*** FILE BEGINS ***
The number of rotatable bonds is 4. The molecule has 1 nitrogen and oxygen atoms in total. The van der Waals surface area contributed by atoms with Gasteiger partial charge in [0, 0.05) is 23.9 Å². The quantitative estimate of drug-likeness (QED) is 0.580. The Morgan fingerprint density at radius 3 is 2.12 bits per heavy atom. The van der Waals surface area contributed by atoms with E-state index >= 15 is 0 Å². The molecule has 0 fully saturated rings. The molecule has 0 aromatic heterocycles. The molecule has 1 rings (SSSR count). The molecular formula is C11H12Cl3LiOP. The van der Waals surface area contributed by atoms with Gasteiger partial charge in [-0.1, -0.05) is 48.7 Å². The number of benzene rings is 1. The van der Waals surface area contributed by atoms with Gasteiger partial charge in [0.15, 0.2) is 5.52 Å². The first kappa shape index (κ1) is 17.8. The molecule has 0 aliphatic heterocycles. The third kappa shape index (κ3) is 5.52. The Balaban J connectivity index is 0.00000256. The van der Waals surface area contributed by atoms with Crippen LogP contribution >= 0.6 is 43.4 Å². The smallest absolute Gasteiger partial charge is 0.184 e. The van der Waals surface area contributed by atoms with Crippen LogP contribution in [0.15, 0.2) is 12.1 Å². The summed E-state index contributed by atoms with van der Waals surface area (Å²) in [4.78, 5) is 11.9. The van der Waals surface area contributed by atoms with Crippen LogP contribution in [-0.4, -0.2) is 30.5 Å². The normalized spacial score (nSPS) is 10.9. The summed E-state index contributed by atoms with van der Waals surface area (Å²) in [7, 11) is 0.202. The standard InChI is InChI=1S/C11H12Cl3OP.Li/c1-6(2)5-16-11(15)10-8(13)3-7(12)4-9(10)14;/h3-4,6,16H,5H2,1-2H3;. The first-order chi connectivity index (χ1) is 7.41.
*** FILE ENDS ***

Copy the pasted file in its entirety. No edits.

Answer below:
The number of rotatable bonds is 4. The molecule has 1 nitrogen and oxygen atoms in total. The van der Waals surface area contributed by atoms with Gasteiger partial charge in [0, 0.05) is 23.9 Å². The quantitative estimate of drug-likeness (QED) is 0.580. The Morgan fingerprint density at radius 3 is 2.12 bits per heavy atom. The van der Waals surface area contributed by atoms with E-state index >= 15 is 0 Å². The molecule has 0 fully saturated rings. The molecule has 0 aromatic heterocycles. The molecule has 1 rings (SSSR count). The molecular formula is C11H12Cl3LiOP. The van der Waals surface area contributed by atoms with Gasteiger partial charge in [-0.1, -0.05) is 48.7 Å². The number of benzene rings is 1. The van der Waals surface area contributed by atoms with Gasteiger partial charge in [0.15, 0.2) is 5.52 Å². The first kappa shape index (κ1) is 17.8. The molecule has 0 aliphatic heterocycles. The third kappa shape index (κ3) is 5.52. The Balaban J connectivity index is 0.00000256. The van der Waals surface area contributed by atoms with Crippen LogP contribution >= 0.6 is 43.4 Å². The smallest absolute Gasteiger partial charge is 0.184 e. The van der Waals surface area contributed by atoms with Crippen LogP contribution in [0.15, 0.2) is 12.1 Å². The summed E-state index contributed by atoms with van der Waals surface area (Å²) in [4.78, 5) is 11.9. The van der Waals surface area contributed by atoms with Crippen LogP contribution in [-0.4, -0.2) is 30.5 Å². The normalized spacial score (nSPS) is 10.9. The summed E-state index contributed by atoms with van der Waals surface area (Å²) in [7, 11) is 0.202. The standard InChI is InChI=1S/C11H12Cl3OP.Li/c1-6(2)5-16-11(15)10-8(13)3-7(12)4-9(10)14;/h3-4,6,16H,5H2,1-2H3;. The first-order chi connectivity index (χ1) is 7.41.